Personal Injury

"Tort" comes from the Latin work "tortus," which means twisted, and the French word "tort," which means injury or wrong. A tort is a civil wrong for which the law provides a remedy. This law imposes a duty on persons to act in a way that will not injure other persons. If this duty is breached, a tort is committed and the person who committed it may be liable in a lawsuit brought by the injured person.

You may have read about doctors struggling to get malpractice insurance or product manufacturers hesitating to put new products on the market. This stems from tort claims.

The purpose of this law is to deter wrongful conduct, encourage responsible behavior, and restore those injured to their original condition, as closely as possible, by compensating them for their injury.

The most familiar types of personal injury cases are auto accidents and slip-and-fall cases. Yet, personal injury actions can include such things as defamation, assault, intentional inflection of emotional distress, and wrongful death.

When you are injured by someone, you suffer not only the pain and trauma of the injury, but are often overwhelmed with endless reports, forms to file with insurance companies, the police, and/or employers. During this time, the injuring party or entity may want to encourage you to quickly agree to a predetermined settlement or to convince you that compensation is not justified. Before agreeing to this, there are several points that you want to consider and perhaps consult with an attorney.

Calculating Damages

An injury cannot easily be expressed by an exact amount. Calculating economic loss estimates your losses for the past and future. For example, if the injury you received due to another's negligence causes you to be disabled, you may include the lost earnings up to trial and the future loss of earning capacity. Depending on the type of injury, a court could find that punitive damages are necessary due to the injuring party's intent to do harm or careless disregard for your safety. These damages are designed to punish parties who do wrongful acts and discourage similar conduct from others. Minnesota courts have held punitive damages to be appropriate in a variety of cases, including wrongful death, injuries and death caused by drunk drivers, sexual abuse by clergy, and forcing employees to take lie detector tests in violation of state statute.

You should also consider the ability of the injuring party to pay for the injury. Perhaps, the injuring party has few assets, but has an insurance policy, or perhaps the party's employer is also responsible. This type of information is not likely to be conveniently provided for you as the injured person.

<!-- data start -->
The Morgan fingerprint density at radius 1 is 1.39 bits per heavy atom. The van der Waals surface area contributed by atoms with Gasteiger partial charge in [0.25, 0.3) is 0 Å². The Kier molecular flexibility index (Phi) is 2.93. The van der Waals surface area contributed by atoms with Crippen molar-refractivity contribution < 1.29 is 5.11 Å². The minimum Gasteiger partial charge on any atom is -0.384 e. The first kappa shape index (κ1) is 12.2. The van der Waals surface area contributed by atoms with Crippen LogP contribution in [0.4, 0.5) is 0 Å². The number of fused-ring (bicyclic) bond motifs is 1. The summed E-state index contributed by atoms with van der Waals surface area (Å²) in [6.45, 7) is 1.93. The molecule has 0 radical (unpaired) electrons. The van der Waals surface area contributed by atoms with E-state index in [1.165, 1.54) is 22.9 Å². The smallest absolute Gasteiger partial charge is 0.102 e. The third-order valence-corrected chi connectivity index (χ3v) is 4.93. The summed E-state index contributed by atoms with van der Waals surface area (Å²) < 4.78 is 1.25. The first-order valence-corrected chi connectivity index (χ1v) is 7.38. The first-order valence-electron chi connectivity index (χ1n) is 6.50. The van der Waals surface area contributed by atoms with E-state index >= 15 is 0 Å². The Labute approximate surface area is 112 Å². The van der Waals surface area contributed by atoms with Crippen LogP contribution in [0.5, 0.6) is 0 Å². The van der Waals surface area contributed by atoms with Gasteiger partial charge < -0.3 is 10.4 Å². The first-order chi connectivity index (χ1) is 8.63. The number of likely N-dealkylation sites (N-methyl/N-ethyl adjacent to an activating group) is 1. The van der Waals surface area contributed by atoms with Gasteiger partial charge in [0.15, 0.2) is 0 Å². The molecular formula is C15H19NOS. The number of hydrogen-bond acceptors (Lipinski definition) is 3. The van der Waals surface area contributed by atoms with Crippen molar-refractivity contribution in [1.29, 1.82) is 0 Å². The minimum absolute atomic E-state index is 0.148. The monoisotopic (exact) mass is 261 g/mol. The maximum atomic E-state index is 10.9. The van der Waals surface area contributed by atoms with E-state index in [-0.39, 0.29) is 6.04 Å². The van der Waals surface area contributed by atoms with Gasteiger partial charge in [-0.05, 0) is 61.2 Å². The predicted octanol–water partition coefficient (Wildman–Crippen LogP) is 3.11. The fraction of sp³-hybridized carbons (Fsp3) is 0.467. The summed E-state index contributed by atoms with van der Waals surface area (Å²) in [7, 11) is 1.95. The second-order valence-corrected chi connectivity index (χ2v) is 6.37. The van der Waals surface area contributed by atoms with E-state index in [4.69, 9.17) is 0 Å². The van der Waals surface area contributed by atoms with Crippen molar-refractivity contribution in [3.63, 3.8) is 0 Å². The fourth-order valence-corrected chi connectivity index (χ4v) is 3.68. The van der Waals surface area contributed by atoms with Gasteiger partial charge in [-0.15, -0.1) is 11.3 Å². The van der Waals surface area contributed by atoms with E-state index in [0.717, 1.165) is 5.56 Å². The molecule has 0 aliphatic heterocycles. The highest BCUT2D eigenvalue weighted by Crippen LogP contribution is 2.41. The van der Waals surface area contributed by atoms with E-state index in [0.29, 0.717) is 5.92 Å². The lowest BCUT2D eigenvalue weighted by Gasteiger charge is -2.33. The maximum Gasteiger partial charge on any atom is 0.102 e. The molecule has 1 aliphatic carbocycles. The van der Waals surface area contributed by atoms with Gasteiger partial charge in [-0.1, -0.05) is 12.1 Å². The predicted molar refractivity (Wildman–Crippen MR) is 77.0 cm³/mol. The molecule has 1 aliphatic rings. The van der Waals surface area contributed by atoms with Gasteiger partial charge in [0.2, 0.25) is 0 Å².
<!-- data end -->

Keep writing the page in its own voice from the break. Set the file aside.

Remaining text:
Proving the Injury and Damages


Even if you are able to put an exact figure on the extent of your injuries, the injuring party is unlikely to agree to that figure. Evidence to show the injury and support the damage figure is often necessary. This may entail gathering medical records, past earning records, funeral expense receipts, etc. Yet, often the damages are not as easy to prove, such as damages for pain, embarrassment, disfigurement, and emotional distress.

Proving punitive damages can be more complicated because it involves proving the intent of the injuring party. This may require evidence of the injuring party's past behavior and locating witnesses who have knowledge of that behavior. If the correct evidence is presented, a judge and/or jury can find that the wrong-doing party deserved punishment and that punitive damages are necessary to ensure that this type of behavior is deterred.

Disputing the Injury and Damages

Normally, the injuring party will not quietly accept your claims of injury and damages. Rather, there is likely to be a dispute as to whether there was an injury, who is responsible for the injury, and what amount of money is necessary to return you to your original state prior to the injury.

You and your attorney may be able to reach a settlement with the insurance companies or with the injuring party itself. However, you should remember that if the terms of the settlement appear unfair, going to trial is an option.

Whether settling out of court or going to trial, the injuring party is most likely to have attorneys working on its behalf. It would be wise for you to seek advice and representation from an attorney to aid you in the process of calculating damages, proving the injury and damages, solving disputes, and negotiating the proper settlement.

Consult legal counsel to determine the applicability of the information in this website to your circumstances. The information contained in this website is not intended to provide legal advice to you and you should not rely on this information other than to obtain a general understanding of the concepts and terms discussed.